Tag Archives: science careers

science advocacy

Have your call to action ready

Featured image: delegates make their way to meetings with members of Parliament at Science meets Parliament

Krystal, when you first attended Science meets Parliament (SmP), how did you prepare for your research pitch?

I first attended SmP in 2011, when I was a medical research scientist and a founding member of The Australian Early- and Mid-Career Researcher Forum. I had just been involved in the 2011 “Discoveries Need Dollars” campaign to protect medical research funding in Australia, and was keen to advocate not only for my research, but for the wider research sector.

The best way to prepare for any pitch is to know your audience. I was meeting with the Hon Judi Moylan, an MP from Western Australia, and so I researched her interests and background. I found that she was strong supporter of women’s issues and the diabetes community, and so was able to talk with her about the latest research in this area as well as ways to support women in science, technology, engineering and maths (STEM).

It was also important for me to connect with the other SmP delegates who were going to be in the same meeting to understand their key messages and how we could align and support each other’s objectives. We wanted to make sure each of us got time to pitch our own individual areas, as well as giving a positive, cohesive message about the importance of funding, fellowships and support for the future of research in Australia more broadly.

Lastly, I took some prepared material with me to leave behind. Not a big long report, but a one-pager outlining some of the issues facing researchers in Australia and some policy recommendations and actions to address the issues. It is important to put forward solutions, not just focus on the problems; to provide ideas and a call to action on what needs to be done to build Australia’s science and research future.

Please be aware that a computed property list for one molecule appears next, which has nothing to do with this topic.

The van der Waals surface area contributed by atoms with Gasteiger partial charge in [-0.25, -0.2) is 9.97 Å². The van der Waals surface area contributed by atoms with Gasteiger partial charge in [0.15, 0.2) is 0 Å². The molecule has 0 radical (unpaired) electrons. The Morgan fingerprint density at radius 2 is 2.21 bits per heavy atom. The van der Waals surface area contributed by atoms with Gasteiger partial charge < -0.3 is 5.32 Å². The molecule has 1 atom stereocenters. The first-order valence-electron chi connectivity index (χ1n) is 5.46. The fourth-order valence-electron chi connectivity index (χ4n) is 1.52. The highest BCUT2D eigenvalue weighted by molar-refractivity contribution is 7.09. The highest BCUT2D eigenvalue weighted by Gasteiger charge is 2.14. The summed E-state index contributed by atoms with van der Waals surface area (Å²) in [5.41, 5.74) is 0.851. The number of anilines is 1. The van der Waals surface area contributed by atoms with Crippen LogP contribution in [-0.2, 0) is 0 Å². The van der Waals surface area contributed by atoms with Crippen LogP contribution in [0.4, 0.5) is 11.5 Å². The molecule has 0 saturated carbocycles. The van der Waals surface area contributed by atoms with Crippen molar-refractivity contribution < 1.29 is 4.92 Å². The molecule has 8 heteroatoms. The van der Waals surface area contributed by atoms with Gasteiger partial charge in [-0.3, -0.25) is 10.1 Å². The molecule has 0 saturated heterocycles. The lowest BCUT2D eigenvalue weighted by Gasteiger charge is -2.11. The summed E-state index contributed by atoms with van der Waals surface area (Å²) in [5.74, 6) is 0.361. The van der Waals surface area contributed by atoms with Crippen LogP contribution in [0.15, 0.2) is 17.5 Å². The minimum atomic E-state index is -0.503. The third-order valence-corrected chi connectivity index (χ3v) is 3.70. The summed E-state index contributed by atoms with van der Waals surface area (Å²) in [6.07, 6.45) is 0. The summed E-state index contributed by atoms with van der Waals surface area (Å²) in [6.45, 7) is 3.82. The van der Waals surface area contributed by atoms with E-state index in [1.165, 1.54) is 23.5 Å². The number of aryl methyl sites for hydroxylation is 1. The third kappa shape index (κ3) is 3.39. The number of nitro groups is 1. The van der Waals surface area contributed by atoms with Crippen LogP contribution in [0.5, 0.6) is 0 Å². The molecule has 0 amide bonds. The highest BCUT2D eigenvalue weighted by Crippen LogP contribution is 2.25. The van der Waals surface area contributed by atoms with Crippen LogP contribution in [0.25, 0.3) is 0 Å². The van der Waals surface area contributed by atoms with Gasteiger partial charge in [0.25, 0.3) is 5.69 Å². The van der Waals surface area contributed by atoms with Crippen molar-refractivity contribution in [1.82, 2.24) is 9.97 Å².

Did it have the desired outcome? What would you do differently next time?

I have been so excited over the past six years to see the increased support for women in STEM and the rising awareness of the need to support early- and mid-career researchers, who are our future science leaders.

This has been achieved by the work of many, many people and organisations, and I have been proud to be one of those voices advocating for change.

It is so important that our leaders and decision makers hear from a diversity of people on issues, so never underestimate the power of your voice to be a part of positive change and science advocacy.

Describe your experience at Science meets Parliament. What did you think of the event?

Attending SmP was a key part of my professional development in terms of understanding the political process and how to engage with politicians. It was an insight into a whole new world of how decisions about science and research are made and when and how scientists can contribute to policy agendas.

It was also an amazing networking experience – make sure you bring plenty of business cards and if you don’t have some, get some! It was fantastic to meet politicians from all across the political spectrum, and also to connect with other SmP delegates.

The connections I made at SmP with delegates who were passionate about science communication and science advocacy have stayed with me throughout my career and have created many ongoing opportunities over the years.  

What advice do you have for other researchers who are trying to turn their knowledge into action?

When communicating your message, think about it like storytelling – have a beginning, a middle and an end. To begin, outline the problem, the middle is what could be achieved if you address the problem, and the end is the call to action on what you want to see happen next.

Always have a clear “ask” on what you want the person you’re meeting with to do next – and be specific. If a Minister says, “I understand the problem – what do you think I should do about it?” you need to have a clear pathway for action.

It’s also important to talk about who benefits from your research and to make it relevant not only to politicians, but to the wider community in terms of what you are trying to achieve.

Be positive. Don’t just talk about the problem, talk about the solutions. In fact, make sure you spend more time putting forward ideas for action than repeating the issues.

Be creative – don’t just ask for more money. Politicians are always meeting with people asking for more funding for their area of interest, so you also need to be able to provide ideas on what can be done without increasing the spend. Perhaps it is a policy change, a reallocation of existing resources or a need to raise the profile and awareness of an issue. Make it personal and customised, so that the person you are meeting with has a clear sense of exactly what you are asking them to do next and how they can work with you to bring about change.